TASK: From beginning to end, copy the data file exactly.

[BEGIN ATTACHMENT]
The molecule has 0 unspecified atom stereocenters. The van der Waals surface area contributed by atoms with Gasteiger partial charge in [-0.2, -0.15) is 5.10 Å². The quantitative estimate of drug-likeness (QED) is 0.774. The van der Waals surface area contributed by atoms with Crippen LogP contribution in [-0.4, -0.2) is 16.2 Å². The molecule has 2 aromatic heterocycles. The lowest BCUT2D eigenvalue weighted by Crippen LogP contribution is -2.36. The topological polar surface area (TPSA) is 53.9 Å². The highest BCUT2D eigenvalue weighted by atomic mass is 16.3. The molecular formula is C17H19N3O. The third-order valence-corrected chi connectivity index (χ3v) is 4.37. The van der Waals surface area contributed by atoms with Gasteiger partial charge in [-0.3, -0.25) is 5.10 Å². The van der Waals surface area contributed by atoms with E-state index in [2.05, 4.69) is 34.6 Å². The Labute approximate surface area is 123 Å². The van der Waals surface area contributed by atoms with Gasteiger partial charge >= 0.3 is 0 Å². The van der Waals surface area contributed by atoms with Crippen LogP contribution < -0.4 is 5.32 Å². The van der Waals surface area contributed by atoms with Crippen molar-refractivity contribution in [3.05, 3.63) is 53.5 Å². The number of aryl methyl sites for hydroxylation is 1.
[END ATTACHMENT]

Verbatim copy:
The molecule has 0 unspecified atom stereocenters. The van der Waals surface area contributed by atoms with Gasteiger partial charge in [-0.2, -0.15) is 5.10 Å². The quantitative estimate of drug-likeness (QED) is 0.774. The van der Waals surface area contributed by atoms with Crippen LogP contribution in [-0.4, -0.2) is 16.2 Å². The molecule has 2 aromatic heterocycles. The lowest BCUT2D eigenvalue weighted by Crippen LogP contribution is -2.36. The topological polar surface area (TPSA) is 53.9 Å². The highest BCUT2D eigenvalue weighted by atomic mass is 16.3. The molecular formula is C17H19N3O. The third-order valence-corrected chi connectivity index (χ3v) is 4.37. The van der Waals surface area contributed by atoms with Gasteiger partial charge in [-0.3, -0.25) is 5.10 Å². The van der Waals surface area contributed by atoms with E-state index in [2.05, 4.69) is 34.6 Å². The Labute approximate surface area is 123 Å². The van der Waals surface area contributed by atoms with Gasteiger partial charge >= 0.3 is 0 Å². The van der Waals surface area contributed by atoms with Crippen LogP contribution < -0.4 is 5.32 Å². The van der Waals surface area contributed by atoms with Crippen molar-refractivity contribution in [3.05, 3.63) is 53.5 Å². The number of aryl methyl sites for hydroxylation is 1.